On February 7, a bipartisan group of 32 senators wrote to the CFPB expressing concerns over reports that the Bureau may have halted an investigation into a large credit reporting agency’s significant data breach. The letter requests specific information related to agency’s oversight over the issue, such as, (i) whether the CFPB has stopped an on-going investigation into the data breach and if so, why; (ii) whether the CFPB intends to conduct on-site exams of the credit reporting agency at issue; and (iii) if an investigation is on-going, details related to the steps taken in that investigation. Additionally, on February 6, during a House Financial Services Committee hearing on the Financial Stability Oversight Council (FSOC), Representative David Scott, D-Ga., addressed rumors that the CFPB has scaled back its investigation of a large credit reporting agency’s significant data breach. In response to Scott, Treasury Secretary Steven Mnuchin noted that, while he has not done so yet, he intends to discuss the matter with acting Director Mulvaney and at FSOC. According to reports, a spokesperson for the Bureau noted that Mulvaney takes data security issues “very seriously” but that the Bureau does not comment on open enforcement or supervisory matters. It has also been reported that the CFPB may be deferring to the FTC’s on-going investigation.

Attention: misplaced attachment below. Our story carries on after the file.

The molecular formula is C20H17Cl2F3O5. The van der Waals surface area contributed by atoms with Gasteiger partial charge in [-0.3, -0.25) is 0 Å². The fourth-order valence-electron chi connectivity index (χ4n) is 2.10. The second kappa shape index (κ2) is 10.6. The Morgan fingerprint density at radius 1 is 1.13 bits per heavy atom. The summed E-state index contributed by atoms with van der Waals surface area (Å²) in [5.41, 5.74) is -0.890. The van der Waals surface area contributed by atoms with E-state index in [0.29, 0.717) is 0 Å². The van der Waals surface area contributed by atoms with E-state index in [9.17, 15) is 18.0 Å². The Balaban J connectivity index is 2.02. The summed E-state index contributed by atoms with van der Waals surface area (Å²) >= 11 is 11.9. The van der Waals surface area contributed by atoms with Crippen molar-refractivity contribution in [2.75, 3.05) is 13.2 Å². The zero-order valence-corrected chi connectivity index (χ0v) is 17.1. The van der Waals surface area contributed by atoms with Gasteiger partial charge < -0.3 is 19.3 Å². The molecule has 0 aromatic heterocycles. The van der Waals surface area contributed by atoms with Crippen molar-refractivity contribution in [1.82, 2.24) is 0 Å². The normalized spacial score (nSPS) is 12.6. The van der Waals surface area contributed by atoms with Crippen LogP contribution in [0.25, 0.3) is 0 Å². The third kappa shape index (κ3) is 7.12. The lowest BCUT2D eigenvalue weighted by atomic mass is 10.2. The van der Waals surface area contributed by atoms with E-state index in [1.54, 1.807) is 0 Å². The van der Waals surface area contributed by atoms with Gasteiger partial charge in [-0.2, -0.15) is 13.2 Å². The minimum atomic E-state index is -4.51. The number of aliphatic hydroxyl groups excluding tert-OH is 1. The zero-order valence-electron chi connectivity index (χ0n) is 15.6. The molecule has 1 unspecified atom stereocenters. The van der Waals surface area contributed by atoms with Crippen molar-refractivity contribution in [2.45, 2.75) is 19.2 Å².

Comptroller of the Currency, Joseph Otting, issued a statement on February 6 after meeting with Mulvaney about ways the CFPB and the OCC can work together to pursue each agency’s mission. Otting praised Mulvaney’s leadership of the agency and noted that the recent announcements regarding HMDA compliance and the payday rule reconsideration have “helped to reduce the burden on the banking system.” (Previously covered by InfoBytes here and here).
On the same day, the CFPB announced that Kirsten Sutton Mork was selected as the new chief of staff for the agency. Mork had been serving as staff director of the House Financial Services Committee under Chairman Jeb Hensarling, R-Texas. Leandra English previously held the role of chief of staff, prior to her appointment as deputy director in late November. English’s litigation against the appointment of Mulvaney as acting director continues with the U.S. Court of Appeals for the D.C. Circuit and oral arguments have been set for April 12.